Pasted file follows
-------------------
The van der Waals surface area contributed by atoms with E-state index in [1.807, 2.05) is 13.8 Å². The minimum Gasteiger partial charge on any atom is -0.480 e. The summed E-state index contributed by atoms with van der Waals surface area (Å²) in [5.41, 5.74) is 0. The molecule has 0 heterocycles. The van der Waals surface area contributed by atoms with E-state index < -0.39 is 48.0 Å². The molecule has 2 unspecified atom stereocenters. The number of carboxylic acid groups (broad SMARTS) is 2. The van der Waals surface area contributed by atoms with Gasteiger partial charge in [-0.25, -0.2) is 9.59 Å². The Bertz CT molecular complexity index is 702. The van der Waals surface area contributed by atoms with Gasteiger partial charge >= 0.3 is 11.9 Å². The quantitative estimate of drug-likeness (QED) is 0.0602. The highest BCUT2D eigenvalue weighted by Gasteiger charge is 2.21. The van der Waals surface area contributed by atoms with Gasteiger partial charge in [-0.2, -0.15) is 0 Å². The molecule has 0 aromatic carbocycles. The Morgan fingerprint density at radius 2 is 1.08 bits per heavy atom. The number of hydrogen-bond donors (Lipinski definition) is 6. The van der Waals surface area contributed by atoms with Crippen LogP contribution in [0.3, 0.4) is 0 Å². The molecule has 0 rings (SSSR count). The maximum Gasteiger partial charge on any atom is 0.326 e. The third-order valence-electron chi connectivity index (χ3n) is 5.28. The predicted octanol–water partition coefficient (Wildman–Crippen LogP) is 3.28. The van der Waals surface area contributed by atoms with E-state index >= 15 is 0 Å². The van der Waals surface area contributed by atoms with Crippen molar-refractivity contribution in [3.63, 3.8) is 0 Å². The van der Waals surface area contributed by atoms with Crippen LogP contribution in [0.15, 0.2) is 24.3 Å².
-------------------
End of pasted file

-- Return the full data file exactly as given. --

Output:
The van der Waals surface area contributed by atoms with E-state index in [1.807, 2.05) is 13.8 Å². The minimum Gasteiger partial charge on any atom is -0.480 e. The summed E-state index contributed by atoms with van der Waals surface area (Å²) in [5.41, 5.74) is 0. The molecule has 0 heterocycles. The van der Waals surface area contributed by atoms with E-state index < -0.39 is 48.0 Å². The molecule has 2 unspecified atom stereocenters. The number of carboxylic acid groups (broad SMARTS) is 2. The van der Waals surface area contributed by atoms with Gasteiger partial charge in [-0.25, -0.2) is 9.59 Å². The Bertz CT molecular complexity index is 702. The van der Waals surface area contributed by atoms with Gasteiger partial charge >= 0.3 is 11.9 Å². The quantitative estimate of drug-likeness (QED) is 0.0602. The highest BCUT2D eigenvalue weighted by Gasteiger charge is 2.21. The van der Waals surface area contributed by atoms with Gasteiger partial charge in [-0.2, -0.15) is 0 Å². The molecule has 0 aromatic carbocycles. The Morgan fingerprint density at radius 2 is 1.08 bits per heavy atom. The number of hydrogen-bond donors (Lipinski definition) is 6. The van der Waals surface area contributed by atoms with Crippen LogP contribution in [0.3, 0.4) is 0 Å². The molecule has 0 rings (SSSR count). The maximum Gasteiger partial charge on any atom is 0.326 e. The third-order valence-electron chi connectivity index (χ3n) is 5.28. The predicted octanol–water partition coefficient (Wildman–Crippen LogP) is 3.28. The van der Waals surface area contributed by atoms with E-state index >= 15 is 0 Å². The van der Waals surface area contributed by atoms with Crippen molar-refractivity contribution in [3.63, 3.8) is 0 Å². The van der Waals surface area contributed by atoms with Crippen LogP contribution in [0.15, 0.2) is 24.3 Å².